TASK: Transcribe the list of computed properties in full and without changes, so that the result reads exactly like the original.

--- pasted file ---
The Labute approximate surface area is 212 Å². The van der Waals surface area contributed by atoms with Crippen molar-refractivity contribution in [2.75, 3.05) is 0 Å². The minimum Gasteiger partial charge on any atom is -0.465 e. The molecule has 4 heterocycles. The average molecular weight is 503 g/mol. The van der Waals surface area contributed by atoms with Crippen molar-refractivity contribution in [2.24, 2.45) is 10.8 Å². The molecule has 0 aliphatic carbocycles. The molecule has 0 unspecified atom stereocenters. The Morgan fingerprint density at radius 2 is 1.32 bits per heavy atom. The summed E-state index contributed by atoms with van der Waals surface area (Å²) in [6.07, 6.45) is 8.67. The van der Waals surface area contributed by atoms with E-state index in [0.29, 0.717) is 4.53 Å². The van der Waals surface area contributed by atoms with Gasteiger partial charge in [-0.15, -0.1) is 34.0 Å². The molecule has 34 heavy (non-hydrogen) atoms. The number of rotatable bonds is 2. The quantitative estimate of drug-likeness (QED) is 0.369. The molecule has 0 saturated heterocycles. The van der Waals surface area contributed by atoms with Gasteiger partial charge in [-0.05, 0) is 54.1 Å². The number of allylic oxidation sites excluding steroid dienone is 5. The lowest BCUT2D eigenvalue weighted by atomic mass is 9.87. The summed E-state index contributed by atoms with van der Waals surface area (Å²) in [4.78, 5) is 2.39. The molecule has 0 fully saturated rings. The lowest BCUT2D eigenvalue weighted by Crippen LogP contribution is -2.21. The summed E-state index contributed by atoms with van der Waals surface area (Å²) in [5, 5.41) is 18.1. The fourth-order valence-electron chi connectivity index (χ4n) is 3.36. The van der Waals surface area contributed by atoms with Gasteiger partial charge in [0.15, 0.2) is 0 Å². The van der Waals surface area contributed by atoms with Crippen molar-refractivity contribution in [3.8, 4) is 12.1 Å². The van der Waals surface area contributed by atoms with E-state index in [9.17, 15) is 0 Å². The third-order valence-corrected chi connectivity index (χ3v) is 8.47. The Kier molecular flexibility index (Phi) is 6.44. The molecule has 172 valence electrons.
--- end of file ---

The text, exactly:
The Labute approximate surface area is 212 Å². The van der Waals surface area contributed by atoms with Crippen molar-refractivity contribution in [2.75, 3.05) is 0 Å². The minimum Gasteiger partial charge on any atom is -0.465 e. The molecule has 4 heterocycles. The average molecular weight is 503 g/mol. The van der Waals surface area contributed by atoms with Crippen molar-refractivity contribution in [2.24, 2.45) is 10.8 Å². The molecule has 0 aliphatic carbocycles. The molecule has 0 unspecified atom stereocenters. The Morgan fingerprint density at radius 2 is 1.32 bits per heavy atom. The summed E-state index contributed by atoms with van der Waals surface area (Å²) in [6.07, 6.45) is 8.67. The van der Waals surface area contributed by atoms with E-state index in [0.29, 0.717) is 4.53 Å². The van der Waals surface area contributed by atoms with Gasteiger partial charge in [-0.15, -0.1) is 34.0 Å². The molecule has 34 heavy (non-hydrogen) atoms. The number of rotatable bonds is 2. The quantitative estimate of drug-likeness (QED) is 0.369. The molecule has 0 saturated heterocycles. The van der Waals surface area contributed by atoms with Gasteiger partial charge in [-0.05, 0) is 54.1 Å². The number of allylic oxidation sites excluding steroid dienone is 5. The lowest BCUT2D eigenvalue weighted by atomic mass is 9.87. The summed E-state index contributed by atoms with van der Waals surface area (Å²) in [4.78, 5) is 2.39. The molecule has 0 fully saturated rings. The lowest BCUT2D eigenvalue weighted by Crippen LogP contribution is -2.21. The summed E-state index contributed by atoms with van der Waals surface area (Å²) in [5, 5.41) is 18.1. The fourth-order valence-electron chi connectivity index (χ4n) is 3.36. The van der Waals surface area contributed by atoms with Gasteiger partial charge in [0.15, 0.2) is 0 Å². The van der Waals surface area contributed by atoms with Crippen molar-refractivity contribution in [3.8, 4) is 12.1 Å². The van der Waals surface area contributed by atoms with E-state index in [9.17, 15) is 0 Å². The third-order valence-corrected chi connectivity index (χ3v) is 8.47. The Kier molecular flexibility index (Phi) is 6.44. The molecule has 172 valence electrons.